By Kellie Schlussel-Edens
Not since the television show ER‘s episode “Shades of Gray” (season 4, episode 19) have I witnessed a depiction of Quakerism in modern day media. The writers of ER beautifully illustrated a Quaker Memorial Meeting for worship; not for long mind you, the scene lasted less than two minutes, but it exemplified Quakers in worship today. Often people whom I encounter think that Quakers are long gone and/or have something to do with that guy on the oatmeal box. I was pleasantly surprised to find as I was reading on the train a recent pronouncement of Quakerism in a top modern magazine. In the March issue of Real Simple, an article “Top 5 Ways to Make Mornings More Bearable” featured a Quaker tradition:
“#2 Mimic The Quakers.
They have a wonderful phrase called ‘centering down.’ It’s about being silent and reflecting on life. They do it when they first gather in a meeting house. I try to start my day with 10 to 20 minutes of quiet time, where I read something from the Bible or Desmond Tutu or another writer I admire and pray for the needs of family, friends, or bakery customers. In the last few minutes, I think about what challenges I might face that day: personnel conflicts or business relation-ships I need to address. When I don’t have that morning quiet time and I just gulp down the day with no preparation, things always seem to be discombobulated.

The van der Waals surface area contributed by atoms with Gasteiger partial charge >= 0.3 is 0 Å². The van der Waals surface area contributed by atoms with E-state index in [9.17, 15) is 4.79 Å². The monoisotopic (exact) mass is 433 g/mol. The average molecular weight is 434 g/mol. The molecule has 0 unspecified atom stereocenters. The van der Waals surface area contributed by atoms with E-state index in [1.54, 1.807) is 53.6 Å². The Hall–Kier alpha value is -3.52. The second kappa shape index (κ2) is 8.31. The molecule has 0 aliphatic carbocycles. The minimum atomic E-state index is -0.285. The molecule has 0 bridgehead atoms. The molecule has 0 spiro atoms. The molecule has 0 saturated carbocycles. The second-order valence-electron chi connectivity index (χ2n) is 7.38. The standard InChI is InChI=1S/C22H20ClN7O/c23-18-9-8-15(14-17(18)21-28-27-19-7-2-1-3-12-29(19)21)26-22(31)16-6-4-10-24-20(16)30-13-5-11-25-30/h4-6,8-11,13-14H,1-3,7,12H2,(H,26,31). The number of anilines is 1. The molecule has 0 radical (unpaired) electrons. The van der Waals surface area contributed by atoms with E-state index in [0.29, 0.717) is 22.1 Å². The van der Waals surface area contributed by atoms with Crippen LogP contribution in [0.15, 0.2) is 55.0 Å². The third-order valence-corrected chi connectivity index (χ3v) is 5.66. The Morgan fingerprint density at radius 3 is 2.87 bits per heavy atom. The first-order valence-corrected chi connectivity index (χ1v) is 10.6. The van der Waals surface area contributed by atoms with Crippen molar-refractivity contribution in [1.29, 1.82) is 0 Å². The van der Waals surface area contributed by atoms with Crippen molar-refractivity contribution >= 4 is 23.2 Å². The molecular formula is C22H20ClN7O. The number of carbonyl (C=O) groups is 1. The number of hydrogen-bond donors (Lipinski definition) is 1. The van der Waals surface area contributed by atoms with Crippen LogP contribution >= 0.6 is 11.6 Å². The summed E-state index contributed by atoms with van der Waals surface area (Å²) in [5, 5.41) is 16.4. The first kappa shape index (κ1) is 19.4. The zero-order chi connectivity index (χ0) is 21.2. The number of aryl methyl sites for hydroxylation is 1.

—Gerald Matthes, founder of the Give Thanks Bakery & Cafe, in Rochester, Michigan. He lives in Bloomfield Hills, Michigan.”
You can find and enjoy the full article here: http://www.realsimple.com/work-life/life-strategies/time-management/morning-routine-tips